“I have traveled across the length and breadth of India and I have not seen one person who is a beggar, who is a thief. Such wealth I have seen in this country, such high moral values, people of such calibre, that I do not think we would ever conquer this country, unless we break the very backbone of this nation, which is her spiritual and cultural heritage, and, therefore, I propose that we replace her old and ancient education system, her culture, for if the Indians think that all that is foreign and English is good and greater than their own, they will lose their self-esteem, their native self-culture and they will become what we want them, a truly dominated nation.”

    Nothing but the same is continuing, nothing but the same is being fed into the system time and again..

    Like

    • September 16, 2011 10:37

      Yes true, it is being cultivated and propagated through the educated.. And I wanted to write about this too. Having said this, let me also share that, I do not want to in any way say that our culture, heritage is superior to that of English. Neither am I saying that wearing tie and suit is bad. All I want to say is what I told the children in the last line – “We need to spend some time with both these people and know them better. Only then would we be able to comment on their qualities.”

      Anyways it is all very confusing 🙂

      Like

  3. September 16, 2011 12:11

    I think the sort of education we have brings in a hollow sense of proud in us and sense of superiority that we look down upon the ones who are weaker in economic sense. I wish we can give our culture, and traditions their due..

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    • September 16, 2011 17:57

      Yes true.. but I am wondering how would that be ever possible with national boards and curriculum in place.. the local cultures and flavors (that are fast disappearing) change every 50 to 100 km in some places, so should the so called curriculum (if at all the people feel that it is required to have one)..

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  4. September 17, 2011 09:01

    yes..I too think that why do we need a curriculum? curriculum in any way becomes a hidden agenda to instate that into the minds of kids since we think that is good for kids. I feel we should appreciate the local culture, food, traditions as much as we can.. and i’ve serious issues with schools and universities.. a school will always remain a school however alternative it is.for sometime it may go good..but ultimately..the kids are programmed and re-programmed the way elders think its good for them..

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    • September 18, 2011 16:09

      yes a school will remain a school till it is just a place where children are getting together to learn from each other and elders in a free way… In an ideal world one does not need to have any such special place for kids as the whole community (world) is their school.. But in today’s world (where there are so many negative influences a child is affected by (media etc)) such places are a must..

      In other words, if every parent has understanding and vision of the ones (that you had mentioned about) then we do not need such a place. But when that is not the case then these parents can help other kids and families by creating such a place and sharing their learning and understanding practically..

      Like

  5. robinb333 permalink
    September 19, 2011 00:05

    Hi Amit…I thoroughly enjoyed reading your article. It very much reminds me of the teachings of Jesus. Judge not, lest ye be judged. I agree with you, this modern way of thinking may not be whats best. It seems so many people are more concerned with acquiring money and material wealth that they tend to forget basic humanitarian needs. Thank you for sharing your post….Robin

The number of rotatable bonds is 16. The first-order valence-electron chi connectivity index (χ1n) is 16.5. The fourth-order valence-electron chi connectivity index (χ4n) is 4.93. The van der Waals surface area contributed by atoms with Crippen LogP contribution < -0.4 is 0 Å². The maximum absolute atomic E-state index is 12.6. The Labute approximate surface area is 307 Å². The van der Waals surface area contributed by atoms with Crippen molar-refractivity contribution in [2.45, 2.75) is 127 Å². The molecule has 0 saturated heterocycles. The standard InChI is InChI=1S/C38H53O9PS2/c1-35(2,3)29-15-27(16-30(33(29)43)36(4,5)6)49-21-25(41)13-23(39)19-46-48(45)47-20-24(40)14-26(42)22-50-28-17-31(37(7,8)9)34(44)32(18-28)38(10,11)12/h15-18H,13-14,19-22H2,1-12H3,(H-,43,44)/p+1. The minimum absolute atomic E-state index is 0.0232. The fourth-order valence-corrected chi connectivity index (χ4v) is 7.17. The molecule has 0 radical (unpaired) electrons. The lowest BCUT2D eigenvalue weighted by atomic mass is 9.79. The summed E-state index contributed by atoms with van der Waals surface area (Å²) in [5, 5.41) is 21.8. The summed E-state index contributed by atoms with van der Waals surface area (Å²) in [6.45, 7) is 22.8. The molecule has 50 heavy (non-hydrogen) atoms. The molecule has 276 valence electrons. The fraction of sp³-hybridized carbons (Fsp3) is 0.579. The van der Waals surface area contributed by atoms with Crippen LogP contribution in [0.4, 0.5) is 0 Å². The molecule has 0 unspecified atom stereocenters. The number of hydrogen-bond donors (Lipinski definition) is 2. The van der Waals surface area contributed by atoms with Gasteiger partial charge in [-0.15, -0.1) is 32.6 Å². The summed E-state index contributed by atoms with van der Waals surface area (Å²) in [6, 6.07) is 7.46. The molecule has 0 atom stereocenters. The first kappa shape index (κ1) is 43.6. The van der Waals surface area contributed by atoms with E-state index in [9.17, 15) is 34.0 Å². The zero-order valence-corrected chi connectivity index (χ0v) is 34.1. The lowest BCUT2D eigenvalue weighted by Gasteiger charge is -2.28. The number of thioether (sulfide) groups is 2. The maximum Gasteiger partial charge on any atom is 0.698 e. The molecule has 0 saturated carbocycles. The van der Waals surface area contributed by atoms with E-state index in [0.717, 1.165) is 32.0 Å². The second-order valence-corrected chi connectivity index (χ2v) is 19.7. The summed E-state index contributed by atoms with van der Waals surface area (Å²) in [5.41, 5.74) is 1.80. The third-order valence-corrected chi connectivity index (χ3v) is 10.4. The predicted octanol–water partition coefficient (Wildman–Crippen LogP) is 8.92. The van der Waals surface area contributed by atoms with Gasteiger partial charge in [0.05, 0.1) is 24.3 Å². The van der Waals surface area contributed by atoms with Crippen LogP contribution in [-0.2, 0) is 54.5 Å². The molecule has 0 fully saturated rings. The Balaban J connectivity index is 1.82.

Like

    • September 19, 2011 11:27

      Robin, Its interesting and beautiful how the teachings (like the one you mentioned) of almost all prophets, seers had pointed towards the same thing, showed the same path.. I have experienced this with the Vedantic teachings, Buddhism, Taoism and lately with Zen..

      Like

  6. Adharshila permalink
    September 21, 2011 12:24

    We have also done similar exercises with adults. i thought about it yesterday and would not like to end the discussion by saying that the right answer is…

    we view the exercise as and exercise to understand what he thinks and why he thinks in that manner. it is not just what we tell him in school or not tell him. even after telling them the so called right answer or our way of thinking they may not change. what i am trying to say is that what they say could be due to their societal experience, of power relations that they have seen or experienced etc. same thing will come out in attitudes towards gender relations and other power relations viz. america and india or africa.

    i talked to our students about this too. what came out was that after poking them they realize that this attitude is contrary to their experience. they were not able to defend their stand logically but the image of richness, money, good, powerful etc associated with cities doesnt go. but it sets them thinking. so this has to be a continuous process with them. also we have to bring in power relations and other processes like social change movements, needed to change those relations. within those power relations, schools, education will always have a limited role.

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  7. November 9, 2011 12:07

    I’ve added on my website a link to this article of yours:
    http://www.jeevanshala.org/bicycles

    Like

  8. November 9, 2011 19:53

    Hi Vinish, nice to hear from you. I have heard a lot about you and your work and had planned to meet you sometime. It is my pleasure to see this piece on your website. I had made a few changes to the article but had not updated it here. Have done it now. Hope it is in better shape now.

    Like

  9. Sumit permalink
    November 21, 2011 12:49

    Hi Consti ! Awesome article, I always enjoy reading through your blog but forget the link all the time. Time to add it to my reader list:)

    Like

  10. bonnie permalink
    May 2, 2012 07:27

    I definitely just learned thing new from that little girl’s grandpa and I live in one of the US’s most predominately industrial cities ^_^

    Like

    • May 2, 2012 10:30

      I am glad you did.. I too stay(ed) in a growing Indian industrial city and through my travels have learnt a lot of things too..

      Like

  11. Shipra permalink
    July 17, 2013 11:27

    I am glad to get to your blog…through Vinish Gupta of Jeevan shala ….I just attended one of his mini workshops called karwan here in Secunderabad….he recharged our thinking cells…
    The story here is so inspiring and touching and brings out the message loud and clear…. I am sharing your blog with my son’s school too.
    Many parents have taken to home schooling for the simple reason …that you so beautifully describe.

    Your article leaves us thinking……

    Like